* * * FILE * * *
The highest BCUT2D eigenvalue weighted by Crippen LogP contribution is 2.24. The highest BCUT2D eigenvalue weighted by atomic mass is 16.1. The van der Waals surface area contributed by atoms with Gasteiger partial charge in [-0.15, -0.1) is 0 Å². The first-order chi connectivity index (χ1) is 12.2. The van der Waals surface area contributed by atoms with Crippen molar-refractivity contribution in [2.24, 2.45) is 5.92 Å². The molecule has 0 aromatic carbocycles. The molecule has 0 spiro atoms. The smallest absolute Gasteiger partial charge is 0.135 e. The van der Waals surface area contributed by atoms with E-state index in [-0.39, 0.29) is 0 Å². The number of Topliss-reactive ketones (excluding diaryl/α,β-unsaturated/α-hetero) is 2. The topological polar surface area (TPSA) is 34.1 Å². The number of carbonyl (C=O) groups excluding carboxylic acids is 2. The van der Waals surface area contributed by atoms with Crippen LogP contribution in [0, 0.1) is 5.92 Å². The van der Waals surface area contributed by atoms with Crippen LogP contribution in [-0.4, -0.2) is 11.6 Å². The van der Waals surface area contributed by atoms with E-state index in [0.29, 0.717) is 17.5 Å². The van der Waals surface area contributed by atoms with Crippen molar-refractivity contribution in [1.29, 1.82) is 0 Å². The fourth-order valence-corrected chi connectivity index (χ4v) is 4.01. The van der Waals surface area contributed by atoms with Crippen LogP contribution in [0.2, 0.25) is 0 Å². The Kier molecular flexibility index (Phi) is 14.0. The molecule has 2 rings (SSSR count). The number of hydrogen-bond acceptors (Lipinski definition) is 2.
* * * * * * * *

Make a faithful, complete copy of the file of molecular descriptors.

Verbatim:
The highest BCUT2D eigenvalue weighted by Crippen LogP contribution is 2.24. The highest BCUT2D eigenvalue weighted by atomic mass is 16.1. The van der Waals surface area contributed by atoms with Gasteiger partial charge in [-0.15, -0.1) is 0 Å². The first-order chi connectivity index (χ1) is 12.2. The van der Waals surface area contributed by atoms with Crippen molar-refractivity contribution in [2.24, 2.45) is 5.92 Å². The molecule has 0 aromatic carbocycles. The molecule has 0 spiro atoms. The smallest absolute Gasteiger partial charge is 0.135 e. The van der Waals surface area contributed by atoms with E-state index in [-0.39, 0.29) is 0 Å². The number of Topliss-reactive ketones (excluding diaryl/α,β-unsaturated/α-hetero) is 2. The topological polar surface area (TPSA) is 34.1 Å². The number of carbonyl (C=O) groups excluding carboxylic acids is 2. The van der Waals surface area contributed by atoms with Crippen LogP contribution in [0, 0.1) is 5.92 Å². The van der Waals surface area contributed by atoms with Crippen LogP contribution in [-0.4, -0.2) is 11.6 Å². The van der Waals surface area contributed by atoms with E-state index in [0.29, 0.717) is 17.5 Å². The van der Waals surface area contributed by atoms with Crippen molar-refractivity contribution in [1.29, 1.82) is 0 Å². The fourth-order valence-corrected chi connectivity index (χ4v) is 4.01. The van der Waals surface area contributed by atoms with Crippen LogP contribution in [0.2, 0.25) is 0 Å². The Kier molecular flexibility index (Phi) is 14.0. The molecule has 2 rings (SSSR count). The number of hydrogen-bond acceptors (Lipinski definition) is 2.